• what search strategies they already know how to use;
      • what collaborative strategies they already are comfortable using;
      • how they go about designing their product, and what (online or physical) tools they’re comfortable using; and
      • what kinds of information they’ll be able to find, given the time constraints.

      I’m observing, but not formally assessing, the first three elements, since they’ll serve as a baseline AND give me an idea of what kinds of instruction each group will need. So the rubric itself only focuses on the quality of the information they gather, and it does so in terms of my state’s Essential Standards for World Languages.

      With other assignments (and other Standards), the rubric would look rather different, of course.

      I’ll share a couple of rubrics (and the thought processes behind them) in my next post if you’d like. I’ve actually been moving away from 20th-century rubrics (the kind that spell things out in detail) to something more like a “design brief” that specifies required elements and constraints, but gives a great deal of freedom to the learner/designers about how to organize the required elements and how to present them. I think that balance of structure and freedom is essential in today’s rapidly-changing world.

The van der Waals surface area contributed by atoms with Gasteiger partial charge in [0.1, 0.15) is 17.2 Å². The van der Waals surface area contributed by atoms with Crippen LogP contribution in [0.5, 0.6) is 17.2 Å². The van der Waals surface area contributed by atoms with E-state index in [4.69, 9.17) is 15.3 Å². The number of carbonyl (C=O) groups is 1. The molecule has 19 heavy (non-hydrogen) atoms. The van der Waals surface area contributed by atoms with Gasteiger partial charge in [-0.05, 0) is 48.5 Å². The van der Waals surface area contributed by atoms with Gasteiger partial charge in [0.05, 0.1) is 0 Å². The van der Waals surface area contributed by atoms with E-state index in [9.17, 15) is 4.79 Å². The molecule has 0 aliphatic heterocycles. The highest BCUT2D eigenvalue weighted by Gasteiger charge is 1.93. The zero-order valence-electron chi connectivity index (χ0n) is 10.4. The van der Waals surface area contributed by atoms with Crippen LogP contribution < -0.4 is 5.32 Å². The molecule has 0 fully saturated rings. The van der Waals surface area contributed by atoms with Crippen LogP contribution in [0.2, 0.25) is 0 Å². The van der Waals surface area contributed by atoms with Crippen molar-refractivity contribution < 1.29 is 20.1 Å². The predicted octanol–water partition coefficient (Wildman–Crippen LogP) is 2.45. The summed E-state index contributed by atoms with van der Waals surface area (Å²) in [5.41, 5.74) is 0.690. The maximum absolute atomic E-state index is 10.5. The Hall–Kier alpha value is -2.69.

Thanks for joining the conversation!

      • I like the idea of “observing, but not formally assessing” certain aspects of the project. It seems like a good way to manage the process. I’m definitely interested in continuing this discussion… it’s something that my colleagues and I sweat over on a weekly basis!

  2. Yes, let’s continue the discussion by all means! I’ve been thinking quite a lot about the distinctions between grading, assessment and feedback recently, and I’ll plan to talk more about those distinctions in posts later this week. I also want to help my students grow in their ability to observe and to assess their own growth in knowledge, skill, and understanding.

    Thanks again for joining the conversation!

  3. […] and I finished the revisions to my grading policy in keeping with the conversation I described on Monday. The old-favorite project, now revised, will combine with the one students are working on now to […]

  4. […] character they’ve come to know.  We’ll see how things go with this first “minor assessment,” but I have a feeling several groups may be repairing and resubmitting their products to […]

  5. […] the symptoms of anger and pain out of the way, we could focus on the real issue: finding the right blend of structure and freedom for this group, at this time, under these circumstances.  Finding that balance has been a […]

  6. […] feedback over the past few years.  I described the new system my colleague Ana and I developed in this post.  Students like it, they feel the grades are fair, and I’ve seen a lot of positive […]

  7. […] my face-to-face teaching world.  My students have been busy with the major assessment process I outlined in this post  and this one, then described more fully in this one.  They’re finishing […]